ANNE: I know that you have just begun a trilogy; however, have you read her work The City We Became?

KATIE: I haven't.

ANNE: Okay. The seeds of that book are in How Long Til Black Future Month. I'm just saying, if you want more N. K. Jemisin in your life, you could roll right into The City We Became which is the first in a planned trilogy. It came out last summer. I think it could be a great fit for you, especially if you did love How Long Til Black Future Month because that was the germ of this trilogy that's rolling out now.

KATIE: That's so fascinating. I'll be sure to check that out.

ANNE: Okay. Katie, we’ve touched a little bit on what you're looking for right now in your reading life, but let's come back to it for a moment. I'm especially curious to hear you say more about the balance of wanting to read books that are fun and also hearing you describe your favorites now, which are all not light reading.

KATIE: Yeah, I know, that's so funny, isn't it?

ANNE: We're readers. We contain multitudes. It's fine but I'd love to hear you explore that attention a little bit before we choose books for you.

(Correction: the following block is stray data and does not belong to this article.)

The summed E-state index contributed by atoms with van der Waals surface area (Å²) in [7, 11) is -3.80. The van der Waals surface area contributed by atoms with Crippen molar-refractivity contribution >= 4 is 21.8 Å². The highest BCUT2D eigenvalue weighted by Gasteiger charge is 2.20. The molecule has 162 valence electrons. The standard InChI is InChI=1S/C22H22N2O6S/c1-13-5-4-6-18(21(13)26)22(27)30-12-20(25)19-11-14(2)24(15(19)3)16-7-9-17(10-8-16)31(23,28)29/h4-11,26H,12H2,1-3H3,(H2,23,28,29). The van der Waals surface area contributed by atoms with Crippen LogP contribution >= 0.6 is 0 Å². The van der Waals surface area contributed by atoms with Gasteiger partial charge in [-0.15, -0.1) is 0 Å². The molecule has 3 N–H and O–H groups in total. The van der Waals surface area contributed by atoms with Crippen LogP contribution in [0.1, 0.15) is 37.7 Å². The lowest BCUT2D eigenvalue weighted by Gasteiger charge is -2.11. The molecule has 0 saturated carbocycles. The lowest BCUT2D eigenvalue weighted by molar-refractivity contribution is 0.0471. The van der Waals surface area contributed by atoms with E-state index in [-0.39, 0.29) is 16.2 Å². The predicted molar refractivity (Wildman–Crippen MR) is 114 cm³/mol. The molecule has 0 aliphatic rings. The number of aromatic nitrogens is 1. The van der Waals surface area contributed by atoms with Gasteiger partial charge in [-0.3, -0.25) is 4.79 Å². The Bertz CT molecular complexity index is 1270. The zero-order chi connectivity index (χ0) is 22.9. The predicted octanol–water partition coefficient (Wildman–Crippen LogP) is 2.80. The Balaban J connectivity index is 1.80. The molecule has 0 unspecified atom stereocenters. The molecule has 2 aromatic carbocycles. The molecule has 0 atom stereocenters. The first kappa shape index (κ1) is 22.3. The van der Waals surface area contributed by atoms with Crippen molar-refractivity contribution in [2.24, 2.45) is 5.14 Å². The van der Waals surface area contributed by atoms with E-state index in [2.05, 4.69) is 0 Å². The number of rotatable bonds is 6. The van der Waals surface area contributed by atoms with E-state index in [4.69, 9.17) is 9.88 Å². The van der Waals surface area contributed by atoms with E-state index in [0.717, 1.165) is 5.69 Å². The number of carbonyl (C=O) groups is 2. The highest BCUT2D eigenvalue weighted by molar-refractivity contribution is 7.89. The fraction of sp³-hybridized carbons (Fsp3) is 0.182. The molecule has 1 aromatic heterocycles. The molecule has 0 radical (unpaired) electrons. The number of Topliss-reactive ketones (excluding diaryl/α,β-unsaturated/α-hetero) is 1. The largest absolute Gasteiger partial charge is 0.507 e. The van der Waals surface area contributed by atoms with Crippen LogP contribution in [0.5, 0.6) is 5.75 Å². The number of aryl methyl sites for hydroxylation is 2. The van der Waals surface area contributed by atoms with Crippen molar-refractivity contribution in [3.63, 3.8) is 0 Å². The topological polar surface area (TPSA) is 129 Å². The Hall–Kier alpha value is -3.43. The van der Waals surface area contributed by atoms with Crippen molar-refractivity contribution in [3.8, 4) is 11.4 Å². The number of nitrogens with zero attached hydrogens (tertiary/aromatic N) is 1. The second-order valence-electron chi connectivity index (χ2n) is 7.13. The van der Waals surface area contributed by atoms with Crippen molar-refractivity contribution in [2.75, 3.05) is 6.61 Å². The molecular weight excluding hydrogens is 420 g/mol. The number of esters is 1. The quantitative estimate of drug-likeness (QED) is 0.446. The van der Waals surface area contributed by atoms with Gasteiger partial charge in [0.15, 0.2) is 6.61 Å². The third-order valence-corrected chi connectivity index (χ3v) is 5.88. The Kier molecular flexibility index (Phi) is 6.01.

KATIE: Here's the thing. My favorites are books that I feel like have profoundly impacted me and represent a lot of the elements and writing that I like, but I like lighthearted books a lot. None of them stand out enough to me to be a favorite if that makes any sense.

ANNE: But that's still something you want in rotation in your reading life because you enjoy the experience even if you're not going to point back and say yes, that was the best book I read in 2021, bar none, the end.


KATIE: Yeah. Exactly. If I could use a school metaphor here, it's kinda like my favorites are A+s, and then generally that style of writing is like a B or an A-, whereas lighthearted books would be an A. There's just not as many A+s there.

ANNE: Fun and lighthearted. At what point did you realize this is ... Is it fair to say a gap you wanted to fill in a bit in your reading life?

KATIE: It might have been last September when I started listening to your podcast. I realized all these adult women who were reading these fun lighthearted books, stuff like I don't know, Bridget Jones' Diary, stuff that I would have considered not serious, not real books at the time.